New grant adds $1 million in fresh produce to L.A. shoppers' menus

Russ Parsons
The California Cook
Big federal grant will bolster popular Market Match program

A new grant from the Department of Agriculture will mean that as much as $1 million in fresh produce will be added to the shopping bags of Southern California’s low-income families over the next two years.

The grant to Berkeley’s Ecology Center that administers the Market Match program totals $3.7 million statewide. 

According to the Ecology Center, this will allow the program to reach an additional 240,000 shoppers statewide and will stimulate an additional $9.8 million in sales to California’s small farmers.

Market Match is an innovative setup that allows shoppers to double their EBT and WIC benefits when shopping at farmers markets. 

Participating shoppers use their benefits cards to receive chits that can be spent on fresh fruits and vegetables at the market. Market Match doubles the first $10 in benefits.

“This is going to fill in a big piece of puzzle in funding,” says Frank Tamborello, director of Hunger Action LA, one of the groups that will be receiving some of the grant.

“It’s going to allow us to add new markets — the Valley has been begging for the program and we’re hoping to get either Panorama City or someplace in that area. Another possibility is that at some markets we have limited budget, so we have to cut off Market Match after only an hour or so when we run out of money.”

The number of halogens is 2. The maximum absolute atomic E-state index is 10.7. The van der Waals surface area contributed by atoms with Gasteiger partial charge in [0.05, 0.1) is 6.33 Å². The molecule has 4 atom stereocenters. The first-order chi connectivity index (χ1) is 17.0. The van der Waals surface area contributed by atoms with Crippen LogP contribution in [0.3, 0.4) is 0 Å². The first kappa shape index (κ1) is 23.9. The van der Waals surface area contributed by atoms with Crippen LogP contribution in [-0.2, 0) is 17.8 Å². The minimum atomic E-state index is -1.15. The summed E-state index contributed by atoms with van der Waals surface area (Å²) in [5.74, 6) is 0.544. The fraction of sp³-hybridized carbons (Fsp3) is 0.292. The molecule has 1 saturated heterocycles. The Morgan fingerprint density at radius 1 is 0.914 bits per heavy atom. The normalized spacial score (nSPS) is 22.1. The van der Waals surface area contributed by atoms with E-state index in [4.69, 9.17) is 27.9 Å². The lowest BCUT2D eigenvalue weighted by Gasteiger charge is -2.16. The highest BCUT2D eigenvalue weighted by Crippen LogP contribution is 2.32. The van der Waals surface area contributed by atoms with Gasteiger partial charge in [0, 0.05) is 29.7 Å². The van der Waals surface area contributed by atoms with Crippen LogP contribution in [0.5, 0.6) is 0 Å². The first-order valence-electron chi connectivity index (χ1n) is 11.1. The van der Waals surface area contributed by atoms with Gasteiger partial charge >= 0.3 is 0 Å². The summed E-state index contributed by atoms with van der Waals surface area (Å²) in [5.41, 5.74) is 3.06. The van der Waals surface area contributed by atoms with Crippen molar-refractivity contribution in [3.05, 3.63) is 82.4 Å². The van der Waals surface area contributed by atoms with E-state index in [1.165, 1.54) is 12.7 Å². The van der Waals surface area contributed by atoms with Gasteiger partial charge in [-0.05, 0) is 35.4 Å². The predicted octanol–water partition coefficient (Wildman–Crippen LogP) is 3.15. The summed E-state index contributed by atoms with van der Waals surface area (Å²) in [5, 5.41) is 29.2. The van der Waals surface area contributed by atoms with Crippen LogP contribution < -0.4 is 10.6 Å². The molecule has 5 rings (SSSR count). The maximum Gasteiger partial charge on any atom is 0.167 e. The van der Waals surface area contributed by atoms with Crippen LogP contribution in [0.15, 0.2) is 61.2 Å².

Last year Market Match was available at 150 markets statewide, 22 in Southern California. With the grant, that number should increase to 36.

Ecology Center will divide the money among eight Southern California farmers market organizers — Downtown Santa Ana Farmers’ Market, Hunger Action Los Angeles (HALA), Palm Springs Cultural Center Certified Farmers’ Markets, Phelan Certified Farmers’ Market, Social Justice Learning Institute, Sustainable Economic Enterprises of Los Angeles (SEE-LA) and Ventura County Certified Farmers’ Market, and International Rescue Committee.

The USDA funding comes from the Food Insecurity Nutrition Incentive Program, which was authorized under the 2014 Farm Bill. A total of $31.5 million was made available nationwide and Ecology Center’s grant was the fourth-largest in the country.

Ecology Center has administered the program since 2013. In that time, Market Match has grown from 130 to 234 outlets, including farmers markets, Community Supported Agriculture programs, farm stands and more.

“This is a four-way win,” says Tamborello. “It reduces hunger, especially among our senior population. It encourages healthy eating. It boosts the California small farm economy. And it supports environmentally sustainable agriculture.”

Are you a food geek? Follow me on Twitter @russ_parsons1

Copyright © 2016, Los Angeles Times
58°